Everybody's talking about Anne Marie Duff, who exudes natural beauty and star presence easily in the lead role of May, a 1800s farm worker turned 1970s businesswoman in oil. But first, she escapes a comfortable life as the wife of a drunk 1900s Officer. If you're paying attention, you'll see that the play loses touch with reality to convey the career trajectory of oil. Hickson's script leaves us in 2052, where May and her daughter struggle for warmth in fat body suits and, bored, recall stories of yesteryear: "Yes, I know, you used to have go out to get stuff."
Hickson is hilarious and her buoyant script holds the play's five time-travelling scenes together, which vary in quality. The best are the first and third: the former, where a farmer family huddle around the delicious new discovery of kerosene late at night in the 1800s: Carrie Cracknell's direction really captures what that must have been like. Then, in 1970, May is an unloved single mum and oil businesswoman, siding for a disjointed Empire rather than obeying the politics of geographical borders. Marie Duff is best here as a distanced mum, full of career headedness which numbly cloaks - and passes for - genuine love and affection.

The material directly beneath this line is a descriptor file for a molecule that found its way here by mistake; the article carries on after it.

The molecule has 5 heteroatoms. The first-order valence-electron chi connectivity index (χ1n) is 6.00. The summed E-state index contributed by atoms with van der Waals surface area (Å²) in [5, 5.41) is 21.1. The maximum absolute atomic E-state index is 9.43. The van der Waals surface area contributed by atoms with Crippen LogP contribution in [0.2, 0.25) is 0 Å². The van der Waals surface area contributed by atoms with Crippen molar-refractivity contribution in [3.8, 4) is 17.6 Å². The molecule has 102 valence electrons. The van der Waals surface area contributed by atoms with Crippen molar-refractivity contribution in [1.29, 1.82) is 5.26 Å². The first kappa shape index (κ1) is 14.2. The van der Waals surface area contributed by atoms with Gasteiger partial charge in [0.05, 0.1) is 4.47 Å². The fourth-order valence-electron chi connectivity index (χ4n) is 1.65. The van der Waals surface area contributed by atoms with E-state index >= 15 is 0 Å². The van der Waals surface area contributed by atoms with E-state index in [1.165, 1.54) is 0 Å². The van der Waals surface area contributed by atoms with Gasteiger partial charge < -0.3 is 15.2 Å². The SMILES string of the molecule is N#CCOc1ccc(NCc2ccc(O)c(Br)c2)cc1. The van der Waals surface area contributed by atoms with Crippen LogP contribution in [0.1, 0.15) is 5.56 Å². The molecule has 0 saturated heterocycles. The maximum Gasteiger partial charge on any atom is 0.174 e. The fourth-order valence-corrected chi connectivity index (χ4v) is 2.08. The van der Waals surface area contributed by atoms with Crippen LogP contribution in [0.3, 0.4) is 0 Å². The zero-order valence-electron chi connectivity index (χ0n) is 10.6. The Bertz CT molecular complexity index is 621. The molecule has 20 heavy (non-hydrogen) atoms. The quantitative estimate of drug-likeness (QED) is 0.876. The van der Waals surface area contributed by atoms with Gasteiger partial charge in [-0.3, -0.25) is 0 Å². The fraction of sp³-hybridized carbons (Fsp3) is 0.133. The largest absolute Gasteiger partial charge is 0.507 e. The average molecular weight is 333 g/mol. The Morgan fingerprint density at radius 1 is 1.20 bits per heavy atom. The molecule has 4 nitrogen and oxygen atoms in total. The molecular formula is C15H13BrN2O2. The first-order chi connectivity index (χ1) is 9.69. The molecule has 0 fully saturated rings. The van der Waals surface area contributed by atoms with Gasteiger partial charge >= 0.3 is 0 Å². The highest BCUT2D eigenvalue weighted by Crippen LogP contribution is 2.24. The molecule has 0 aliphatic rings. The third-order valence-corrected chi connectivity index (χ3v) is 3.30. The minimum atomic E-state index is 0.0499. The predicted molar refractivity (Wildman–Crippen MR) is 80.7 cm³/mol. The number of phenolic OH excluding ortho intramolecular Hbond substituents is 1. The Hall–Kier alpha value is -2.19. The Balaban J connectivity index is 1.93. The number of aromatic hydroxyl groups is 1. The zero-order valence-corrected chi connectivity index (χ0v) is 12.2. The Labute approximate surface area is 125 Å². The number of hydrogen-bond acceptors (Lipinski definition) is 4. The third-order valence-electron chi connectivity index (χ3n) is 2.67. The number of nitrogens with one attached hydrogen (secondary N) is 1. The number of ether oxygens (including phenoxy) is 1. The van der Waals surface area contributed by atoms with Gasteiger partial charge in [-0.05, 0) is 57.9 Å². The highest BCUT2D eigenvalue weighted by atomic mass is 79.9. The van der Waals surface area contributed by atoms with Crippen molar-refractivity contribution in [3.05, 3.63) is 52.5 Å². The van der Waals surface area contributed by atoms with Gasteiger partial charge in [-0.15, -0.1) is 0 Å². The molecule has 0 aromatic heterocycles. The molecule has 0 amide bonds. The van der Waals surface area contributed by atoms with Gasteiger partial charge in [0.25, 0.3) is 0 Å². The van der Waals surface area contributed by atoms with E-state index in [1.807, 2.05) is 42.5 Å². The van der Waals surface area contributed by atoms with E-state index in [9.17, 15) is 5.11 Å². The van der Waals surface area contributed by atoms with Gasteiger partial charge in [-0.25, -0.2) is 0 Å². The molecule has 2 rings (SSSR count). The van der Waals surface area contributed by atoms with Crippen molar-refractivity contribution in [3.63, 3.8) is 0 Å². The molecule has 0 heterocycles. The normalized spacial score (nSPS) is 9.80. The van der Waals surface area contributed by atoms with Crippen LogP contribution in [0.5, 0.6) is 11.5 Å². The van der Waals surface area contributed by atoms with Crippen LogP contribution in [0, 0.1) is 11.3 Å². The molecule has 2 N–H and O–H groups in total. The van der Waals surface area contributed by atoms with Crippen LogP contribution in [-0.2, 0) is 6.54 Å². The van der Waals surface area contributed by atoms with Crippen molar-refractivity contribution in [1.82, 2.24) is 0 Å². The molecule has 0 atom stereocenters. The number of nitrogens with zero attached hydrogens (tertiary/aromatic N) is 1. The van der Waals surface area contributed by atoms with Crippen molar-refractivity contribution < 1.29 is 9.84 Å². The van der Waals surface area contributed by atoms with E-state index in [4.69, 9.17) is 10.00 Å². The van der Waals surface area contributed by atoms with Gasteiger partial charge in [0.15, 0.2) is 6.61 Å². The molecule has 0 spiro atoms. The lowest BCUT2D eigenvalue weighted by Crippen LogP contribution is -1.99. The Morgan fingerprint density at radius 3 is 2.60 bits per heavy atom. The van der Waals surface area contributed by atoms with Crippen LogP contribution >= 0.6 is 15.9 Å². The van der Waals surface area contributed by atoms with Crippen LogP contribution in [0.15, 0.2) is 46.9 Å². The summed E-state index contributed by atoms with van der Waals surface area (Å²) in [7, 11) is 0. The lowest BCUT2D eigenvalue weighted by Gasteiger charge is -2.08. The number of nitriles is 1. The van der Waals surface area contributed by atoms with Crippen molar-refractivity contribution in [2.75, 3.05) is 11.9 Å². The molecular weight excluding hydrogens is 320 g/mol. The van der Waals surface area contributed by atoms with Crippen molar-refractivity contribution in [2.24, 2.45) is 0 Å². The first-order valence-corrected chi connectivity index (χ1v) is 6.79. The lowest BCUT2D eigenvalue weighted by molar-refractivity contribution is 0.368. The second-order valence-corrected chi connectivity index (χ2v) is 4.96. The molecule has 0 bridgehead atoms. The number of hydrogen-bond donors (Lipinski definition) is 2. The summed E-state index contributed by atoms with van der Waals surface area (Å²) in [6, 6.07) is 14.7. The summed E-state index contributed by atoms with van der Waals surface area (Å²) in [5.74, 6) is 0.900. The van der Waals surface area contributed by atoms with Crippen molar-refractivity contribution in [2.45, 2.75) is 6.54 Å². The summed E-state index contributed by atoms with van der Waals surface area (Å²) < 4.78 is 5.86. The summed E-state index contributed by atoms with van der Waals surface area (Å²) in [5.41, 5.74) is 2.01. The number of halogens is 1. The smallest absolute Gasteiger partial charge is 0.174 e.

Cracknell jolts May between time periods with the use of on stage projections about the state of play in the oil industry. We lope from politics to economics, as Vicki Mortimer's lush neon white stage design anchors us at the Almeida. The scene changes aren't as impressive, nor as innovative, as they might have been in a play where the biggest wins are the nail-biting spats between people and nations. Between Marie Duff's May, and the various males she encounters along the way. Best is Seventies Libya ambassador Mr Farouk, who calmly stands up to the force of May, and Hickson's calm, forceful writing shines.
We end up, predictably, in some not-so-far-flung dystopian future, where May and her daughter wear heat-preserving fat suits and sit, discussing - for the first time in the play - nothing much at all. And in a charmingly surprising and surreal final skit, May and Mr Darcy - the play's earliest icon of oil - recite Ed Sheeran and Justin Bieber's Love Yourself as Marie Duff struggles through choreography in her fat suit. They sing, "I've been so caught up in my job, I didn't see what was going on."
|What||Oil review, Almeida Theatre|
|Where||Almeida Theatre, Almeida Street, Islington, London, N1 1TA | MAP|
|Nearest tube||Highbury & Islington (underground)|
07 Oct 16 – 26 Nov 16, 7:00 PM – 10:00 PM
|Price||£10 - £30|
|Website||Click here to book via the Almeida Theatre|